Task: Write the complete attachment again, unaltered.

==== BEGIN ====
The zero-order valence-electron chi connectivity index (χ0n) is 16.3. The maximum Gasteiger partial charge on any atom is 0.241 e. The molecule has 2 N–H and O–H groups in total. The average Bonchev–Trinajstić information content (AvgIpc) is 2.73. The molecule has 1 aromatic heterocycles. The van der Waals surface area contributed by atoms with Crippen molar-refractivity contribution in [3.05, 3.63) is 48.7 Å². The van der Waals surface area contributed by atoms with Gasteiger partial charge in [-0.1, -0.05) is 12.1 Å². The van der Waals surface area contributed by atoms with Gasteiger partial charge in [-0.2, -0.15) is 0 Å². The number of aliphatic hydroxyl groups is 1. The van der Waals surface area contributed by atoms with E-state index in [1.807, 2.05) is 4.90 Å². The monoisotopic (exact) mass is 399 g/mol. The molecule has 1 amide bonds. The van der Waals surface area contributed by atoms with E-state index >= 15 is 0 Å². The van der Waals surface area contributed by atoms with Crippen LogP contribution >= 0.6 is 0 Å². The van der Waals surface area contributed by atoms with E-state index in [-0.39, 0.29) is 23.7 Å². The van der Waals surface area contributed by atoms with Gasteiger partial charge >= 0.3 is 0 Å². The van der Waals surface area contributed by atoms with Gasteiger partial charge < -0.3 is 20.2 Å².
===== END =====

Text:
The zero-order valence-electron chi connectivity index (χ0n) is 16.3. The maximum Gasteiger partial charge on any atom is 0.241 e. The molecule has 2 N–H and O–H groups in total. The average Bonchev–Trinajstić information content (AvgIpc) is 2.73. The molecule has 1 aromatic heterocycles. The van der Waals surface area contributed by atoms with Crippen molar-refractivity contribution in [3.05, 3.63) is 48.7 Å². The van der Waals surface area contributed by atoms with Gasteiger partial charge in [-0.1, -0.05) is 12.1 Å². The van der Waals surface area contributed by atoms with Gasteiger partial charge in [-0.2, -0.15) is 0 Å². The number of aliphatic hydroxyl groups is 1. The van der Waals surface area contributed by atoms with E-state index in [1.807, 2.05) is 4.90 Å². The monoisotopic (exact) mass is 399 g/mol. The molecule has 1 amide bonds. The van der Waals surface area contributed by atoms with E-state index >= 15 is 0 Å². The van der Waals surface area contributed by atoms with Crippen LogP contribution >= 0.6 is 0 Å². The van der Waals surface area contributed by atoms with E-state index in [-0.39, 0.29) is 23.7 Å². The van der Waals surface area contributed by atoms with Gasteiger partial charge >= 0.3 is 0 Å². The van der Waals surface area contributed by atoms with Gasteiger partial charge < -0.3 is 20.2 Å².